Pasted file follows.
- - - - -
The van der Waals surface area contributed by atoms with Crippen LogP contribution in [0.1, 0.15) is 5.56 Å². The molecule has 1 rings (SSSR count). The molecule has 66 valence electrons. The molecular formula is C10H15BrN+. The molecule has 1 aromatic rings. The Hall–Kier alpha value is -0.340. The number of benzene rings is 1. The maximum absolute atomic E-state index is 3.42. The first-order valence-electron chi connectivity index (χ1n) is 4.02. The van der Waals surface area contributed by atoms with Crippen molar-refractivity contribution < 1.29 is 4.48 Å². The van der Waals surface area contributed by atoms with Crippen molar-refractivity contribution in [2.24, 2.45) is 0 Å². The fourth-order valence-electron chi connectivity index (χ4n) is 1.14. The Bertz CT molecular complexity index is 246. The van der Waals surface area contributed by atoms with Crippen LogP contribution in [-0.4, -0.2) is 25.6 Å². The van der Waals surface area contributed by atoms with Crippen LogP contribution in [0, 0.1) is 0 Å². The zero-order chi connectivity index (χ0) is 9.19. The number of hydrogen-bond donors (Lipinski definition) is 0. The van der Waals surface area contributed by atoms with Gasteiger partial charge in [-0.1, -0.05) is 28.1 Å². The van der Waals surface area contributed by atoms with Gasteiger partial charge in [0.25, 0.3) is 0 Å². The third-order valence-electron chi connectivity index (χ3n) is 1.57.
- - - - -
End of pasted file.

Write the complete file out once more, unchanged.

The van der Waals surface area contributed by atoms with Crippen LogP contribution in [0.1, 0.15) is 5.56 Å². The molecule has 1 rings (SSSR count). The molecule has 66 valence electrons. The molecular formula is C10H15BrN+. The molecule has 1 aromatic rings. The Hall–Kier alpha value is -0.340. The number of benzene rings is 1. The maximum absolute atomic E-state index is 3.42. The first-order valence-electron chi connectivity index (χ1n) is 4.02. The van der Waals surface area contributed by atoms with Crippen molar-refractivity contribution < 1.29 is 4.48 Å². The van der Waals surface area contributed by atoms with Crippen molar-refractivity contribution in [2.24, 2.45) is 0 Å². The fourth-order valence-electron chi connectivity index (χ4n) is 1.14. The Bertz CT molecular complexity index is 246. The van der Waals surface area contributed by atoms with Crippen LogP contribution in [-0.4, -0.2) is 25.6 Å². The van der Waals surface area contributed by atoms with Crippen LogP contribution in [0, 0.1) is 0 Å². The zero-order chi connectivity index (χ0) is 9.19. The number of hydrogen-bond donors (Lipinski definition) is 0. The van der Waals surface area contributed by atoms with Gasteiger partial charge in [-0.1, -0.05) is 28.1 Å². The van der Waals surface area contributed by atoms with Gasteiger partial charge in [0.25, 0.3) is 0 Å². The third-order valence-electron chi connectivity index (χ3n) is 1.57.